Meat, But Not Sugar, Increased the Risk of Type 2 diabetes

Most of the people I talk to seem to think that they’d be healthier if they ate less carbohydrate. Most of them seem convinced that a high-carbohydrate diet makes people fat. They know that if you eat starch, it gets broken down into sugar. They know that when sugar flows into your bloodstream, your pancreas is supposed to release insulin to enable the sugar to enter your cells, where it can be burned for energy. That part’s true. However, they think that if you eat a lot of sugar or starch, you’ll somehow wear out your body’s ability to make or respond to insulin and thus you’ll end up diabetic. They couldn’t be more wrong. In reality, a high-carb, low-fat diet cures the most common type of diabetes.

If eating a starchy, low-fat diet made people fat and caused diabetes, then we’d see lots of fat, diabetic people in populations that eat a starchy, low-fat diet. We don’t. Instead, we see that the people of China and Japan, whose diet is based heavily on rice and vegetables, tend to be slim and remarkably free of diabetes and heart disease. We see the same thing in other populations that base their diets on other starchy staples. For example, the indigenous people of Peru eat a diet based heavily on potatoes. The Tarahumara of Mexico eat mainly corn and beans. The people in the New Guinea Highlands eat practically nothing but sweet potatoes. The story is the same wherever we look. In reality, the populations that eat low-fat, starchy, high-fiber diets are thin and healthy. The people who eat lots of fatty animal-based foods are the ones at risk for obesity, diabetes, and heart disease.

If eating a lot of sugar caused diabetes, then the people who eat the most sugar would be more likely than the average person to develop diabetes. On the contrary, a study of nearly 40,000 women age 45 and older in the United States found that the women who were eating the most sugar were no more likely to get diabetes than the ones who were eating the least sugar [1]. The women who were most likely to get diabetes were the ones who were eating the most meat! [2]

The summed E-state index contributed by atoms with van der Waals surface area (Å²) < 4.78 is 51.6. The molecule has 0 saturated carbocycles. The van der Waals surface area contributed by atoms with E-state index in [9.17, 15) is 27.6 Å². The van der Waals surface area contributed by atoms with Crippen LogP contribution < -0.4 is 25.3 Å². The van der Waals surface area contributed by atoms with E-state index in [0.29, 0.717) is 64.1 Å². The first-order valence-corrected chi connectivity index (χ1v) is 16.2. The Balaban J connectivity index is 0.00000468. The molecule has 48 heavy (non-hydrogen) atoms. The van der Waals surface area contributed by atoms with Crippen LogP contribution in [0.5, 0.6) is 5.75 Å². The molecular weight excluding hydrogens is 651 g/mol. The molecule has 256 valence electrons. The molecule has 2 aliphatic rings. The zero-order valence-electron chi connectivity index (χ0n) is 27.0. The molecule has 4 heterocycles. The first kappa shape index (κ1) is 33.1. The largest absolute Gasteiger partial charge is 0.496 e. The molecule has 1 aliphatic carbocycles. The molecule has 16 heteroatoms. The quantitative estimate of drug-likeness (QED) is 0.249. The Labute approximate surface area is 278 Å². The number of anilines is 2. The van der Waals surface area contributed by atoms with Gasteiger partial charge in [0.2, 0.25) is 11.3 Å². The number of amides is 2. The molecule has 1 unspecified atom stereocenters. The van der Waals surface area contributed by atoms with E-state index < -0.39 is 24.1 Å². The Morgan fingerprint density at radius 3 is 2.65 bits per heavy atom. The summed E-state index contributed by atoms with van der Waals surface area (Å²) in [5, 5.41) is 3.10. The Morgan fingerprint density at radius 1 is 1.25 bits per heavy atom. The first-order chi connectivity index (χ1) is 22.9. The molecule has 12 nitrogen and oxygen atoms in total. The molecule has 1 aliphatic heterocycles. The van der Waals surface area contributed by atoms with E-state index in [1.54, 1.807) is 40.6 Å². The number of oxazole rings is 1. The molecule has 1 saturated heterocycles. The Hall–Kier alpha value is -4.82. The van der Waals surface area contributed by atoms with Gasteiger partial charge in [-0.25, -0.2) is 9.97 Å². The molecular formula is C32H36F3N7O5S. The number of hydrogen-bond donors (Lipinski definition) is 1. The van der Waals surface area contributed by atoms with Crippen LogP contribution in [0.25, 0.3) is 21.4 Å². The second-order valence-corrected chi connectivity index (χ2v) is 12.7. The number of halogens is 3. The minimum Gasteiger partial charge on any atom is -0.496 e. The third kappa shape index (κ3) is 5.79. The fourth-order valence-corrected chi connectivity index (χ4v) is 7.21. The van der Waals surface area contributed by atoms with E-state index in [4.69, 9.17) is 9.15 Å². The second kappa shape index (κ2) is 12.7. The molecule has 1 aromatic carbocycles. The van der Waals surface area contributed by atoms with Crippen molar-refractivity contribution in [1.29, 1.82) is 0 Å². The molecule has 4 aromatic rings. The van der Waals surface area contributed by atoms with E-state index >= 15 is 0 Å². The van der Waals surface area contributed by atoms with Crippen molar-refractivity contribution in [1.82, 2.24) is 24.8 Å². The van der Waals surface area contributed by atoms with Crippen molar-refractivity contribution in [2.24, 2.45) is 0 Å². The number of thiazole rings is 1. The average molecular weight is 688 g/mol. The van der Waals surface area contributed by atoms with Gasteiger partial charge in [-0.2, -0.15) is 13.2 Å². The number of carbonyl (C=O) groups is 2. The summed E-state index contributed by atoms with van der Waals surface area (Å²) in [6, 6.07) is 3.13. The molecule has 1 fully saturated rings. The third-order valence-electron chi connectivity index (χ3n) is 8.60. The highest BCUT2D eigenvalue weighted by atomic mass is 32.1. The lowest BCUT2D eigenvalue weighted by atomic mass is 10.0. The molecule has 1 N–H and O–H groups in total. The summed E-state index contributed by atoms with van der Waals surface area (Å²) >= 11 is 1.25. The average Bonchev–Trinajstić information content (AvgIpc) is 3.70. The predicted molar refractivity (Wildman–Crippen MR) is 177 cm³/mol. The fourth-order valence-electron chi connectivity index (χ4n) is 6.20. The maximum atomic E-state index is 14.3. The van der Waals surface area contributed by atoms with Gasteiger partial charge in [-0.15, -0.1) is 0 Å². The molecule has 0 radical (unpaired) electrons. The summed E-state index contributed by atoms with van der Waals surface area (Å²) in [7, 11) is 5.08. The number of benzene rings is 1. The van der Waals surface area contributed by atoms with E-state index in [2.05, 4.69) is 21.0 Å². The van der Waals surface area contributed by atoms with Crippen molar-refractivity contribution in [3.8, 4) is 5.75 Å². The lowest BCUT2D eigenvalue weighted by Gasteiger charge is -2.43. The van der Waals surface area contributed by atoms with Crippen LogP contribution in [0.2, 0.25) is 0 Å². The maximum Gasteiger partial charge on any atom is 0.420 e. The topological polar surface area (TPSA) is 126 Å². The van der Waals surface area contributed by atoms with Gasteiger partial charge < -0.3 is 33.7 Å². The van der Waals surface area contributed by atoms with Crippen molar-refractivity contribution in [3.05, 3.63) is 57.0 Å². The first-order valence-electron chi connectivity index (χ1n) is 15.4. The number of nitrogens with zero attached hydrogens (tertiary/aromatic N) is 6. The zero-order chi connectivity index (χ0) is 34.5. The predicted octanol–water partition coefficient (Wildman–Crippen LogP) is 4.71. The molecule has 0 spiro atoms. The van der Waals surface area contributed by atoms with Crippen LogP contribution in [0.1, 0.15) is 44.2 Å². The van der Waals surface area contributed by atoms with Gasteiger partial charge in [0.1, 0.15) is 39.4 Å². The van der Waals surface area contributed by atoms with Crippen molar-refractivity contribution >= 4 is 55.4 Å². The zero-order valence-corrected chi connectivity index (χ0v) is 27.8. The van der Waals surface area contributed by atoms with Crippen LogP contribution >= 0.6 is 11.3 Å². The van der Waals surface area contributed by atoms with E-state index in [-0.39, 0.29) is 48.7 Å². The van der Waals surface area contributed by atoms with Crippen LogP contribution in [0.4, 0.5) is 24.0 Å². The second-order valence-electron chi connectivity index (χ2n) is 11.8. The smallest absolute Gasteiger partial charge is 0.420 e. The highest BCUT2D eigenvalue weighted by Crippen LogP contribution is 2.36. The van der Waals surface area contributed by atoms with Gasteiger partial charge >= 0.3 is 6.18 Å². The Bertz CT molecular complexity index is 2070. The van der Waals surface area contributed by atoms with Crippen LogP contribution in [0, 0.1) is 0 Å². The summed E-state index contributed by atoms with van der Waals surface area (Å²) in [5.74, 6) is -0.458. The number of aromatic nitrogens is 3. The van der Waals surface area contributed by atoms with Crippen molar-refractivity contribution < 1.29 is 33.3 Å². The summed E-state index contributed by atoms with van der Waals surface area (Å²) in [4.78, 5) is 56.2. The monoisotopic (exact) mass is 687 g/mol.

Reference List

  1. Janket SJ, Manson JE, Sesso H, Buring JE, Liu S. A prospective study of sugar intake and risk of type 2 diabetes in women. Diabetes Care 2003;26:1008-1015.
  2. Song Y, Manson JE, Buring JE, Liu S. A prospective study of red meat consumption and type 2 diabetes in middle-aged and elderly women: the women’s health study. Diabetes Care 2004;27:2108-2115.

For more information about diabetes, see my book Thin Diabetes, Fat Diabetes: Prevent Type 1, Cure Type 2.

Thin Diabetes, Fat Diabetes: Prevent Type 1, Cure Type 2

2 thoughts on “Meat, But Not Sugar, Increased the Risk of Type 2 diabetes”

  1. The findings that connected night-shift work to diabetes came from analysis of the Nurses Health Study. The somewhat higher rate of diabetes seemed to be mainly the result of higher body weight in the women who had worked the night shift for many years. We know that higher body weight increases the risk of type 2 diabetes, because type 2 diabetes represents the body's attempt to resist further weight gain. We also know that the participants in the Nurses' Health Study tended to eat a lot of meat and fat. The study didn't show whether night shift work was associated with diabetes in countries where people eat a low-fat diet. We could improve the health of hospital nurses by providing cheap or free, healthful food to them through hospital cafeterias. This would probably be particularly important for workers on the night shift.

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